Hard Skills: The Secret Weapon in a Competitive Job Market
October 5, 2016 - Willie Ehlers, COO of Monocle
Entering the job market with a university degree and no knowledge of hard skills is like being a superhero without special powers. By hard skills I mean the ability to use a range of computer programming software to manipulate, complete, validate, and ultimately to convert data into information.
Here’s a hard truth for today’s graduates who are looking to enter the job market: the assumption that a formal education is enough to land – and keep – you in a dream position is holding you back.
While you may have left university armed with theories about your industry’s intricate inner workings, chances are you’re lacking in practical, hard skills – and those are what you’re going to need in the fast-paced working world. I meet many graduates with an Honours degree, but they’ve never put together a professional presentation, compiled a computer program, or pulled information from a database. These days, you have to be able to demonstrate you can do your job faster – and better – than anyone else, and hard skills will help you do that.
Skills such as advanced Excel and Visual Basic for Applications, basic database logic skills or programming – for example SQL – will distinguish “potentially decent” employees from exceptional ones. Without them you’re like Batman without his tool belt of cool gadgets. You have a ‘degree cape’ and a ‘distinction mask’, but you are limited in your ability to add value. If you want to up your hard skill ability, keep some of the following tips in mind.
Firstly, be flexible. Flexibility and versatility in the workplace are highly sought after attributes. In a competitive working environment, employees with a range of varied hard skills are likely to be the most useful to their employers.
Think about the backline of a rugby team, like the All Blacks, in which great players are able to switch positions quickly, and efficiently, if needed. A player could be a fly-half in one game and act as wing in the next. That’s an efficient team, one which is flexible enough to beat all competitors under the right circumstances.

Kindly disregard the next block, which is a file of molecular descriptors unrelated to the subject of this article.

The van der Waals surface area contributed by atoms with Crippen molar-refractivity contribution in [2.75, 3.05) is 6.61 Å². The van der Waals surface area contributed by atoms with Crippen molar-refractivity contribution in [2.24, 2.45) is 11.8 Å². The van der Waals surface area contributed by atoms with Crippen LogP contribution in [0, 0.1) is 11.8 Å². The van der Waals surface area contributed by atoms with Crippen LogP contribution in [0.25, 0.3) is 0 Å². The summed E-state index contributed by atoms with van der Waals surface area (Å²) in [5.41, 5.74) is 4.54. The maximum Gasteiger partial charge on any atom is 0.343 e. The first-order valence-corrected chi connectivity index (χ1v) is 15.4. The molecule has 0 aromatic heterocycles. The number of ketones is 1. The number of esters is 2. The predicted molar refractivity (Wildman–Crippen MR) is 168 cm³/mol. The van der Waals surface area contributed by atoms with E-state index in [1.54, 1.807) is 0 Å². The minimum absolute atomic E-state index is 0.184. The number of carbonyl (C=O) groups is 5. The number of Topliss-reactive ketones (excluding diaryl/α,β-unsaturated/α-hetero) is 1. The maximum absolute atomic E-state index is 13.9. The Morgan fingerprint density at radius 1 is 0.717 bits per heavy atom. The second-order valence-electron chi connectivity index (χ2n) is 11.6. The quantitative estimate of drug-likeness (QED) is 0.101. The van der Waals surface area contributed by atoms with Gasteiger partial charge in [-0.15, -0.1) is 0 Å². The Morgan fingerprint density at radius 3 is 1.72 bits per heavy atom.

That ability to move around and work on various tasks is gold in the workplace, especially when resources are scarce and the competition is fierce. When learning hard skills, don’t feel pressured to focus on just one. Learn as many as you can – at least on a basic level.
Secondly, even if you don’t have hard skills currently, you need to understand just how important they are. When I’m interviewing candidates, and I mention a skill, I don’t want to be told, “I can’t do that”. I want to hear, “I’d love to learn to do that!”. We’re really testing people’s aversion to hard skills, and if they meet my question about coding by saying they “don’t want to be an IT person”, then I know they don’t want to grow, or keep up with the times. Those people will always have to depend on someone else.
Thirdly, the broader your knowledge is, the more likely you are to find new and original ways to apply that knowledge to your work. Those who think outside of the box will stand out in any corporate environment.
For example, Monocle once worked on a project that involved sourcing customer data on behalf of a large banking group, in order to compile reports required by the South African Revenue Service. Much to our dismay, we realised that much of the required information was on documents that were not in digital form and had to be manually scanned. One of our employees, of his own volition, took the initiative to teach himself to write code, in Python, that would convert scanned documents into characters in a database. This saved us and the bank countless hours and ensured successful delivery of the project.
Finally, as employers, we expect graduates to arrive with a certain degree of inexperience. We recommend strongly communicating with your employer that you want to learn. After all, a great company will know that investing in you, will ultimately lead to efficiencies and benefits to the company itself.
If you’re not a graduate – if you are one or two years into your career – and you still don’t have hard skills, you are probably already behind the curve. At Monocle we highly recommend getting as broadly skilled as possible, as fast possible, to help accelerate your career.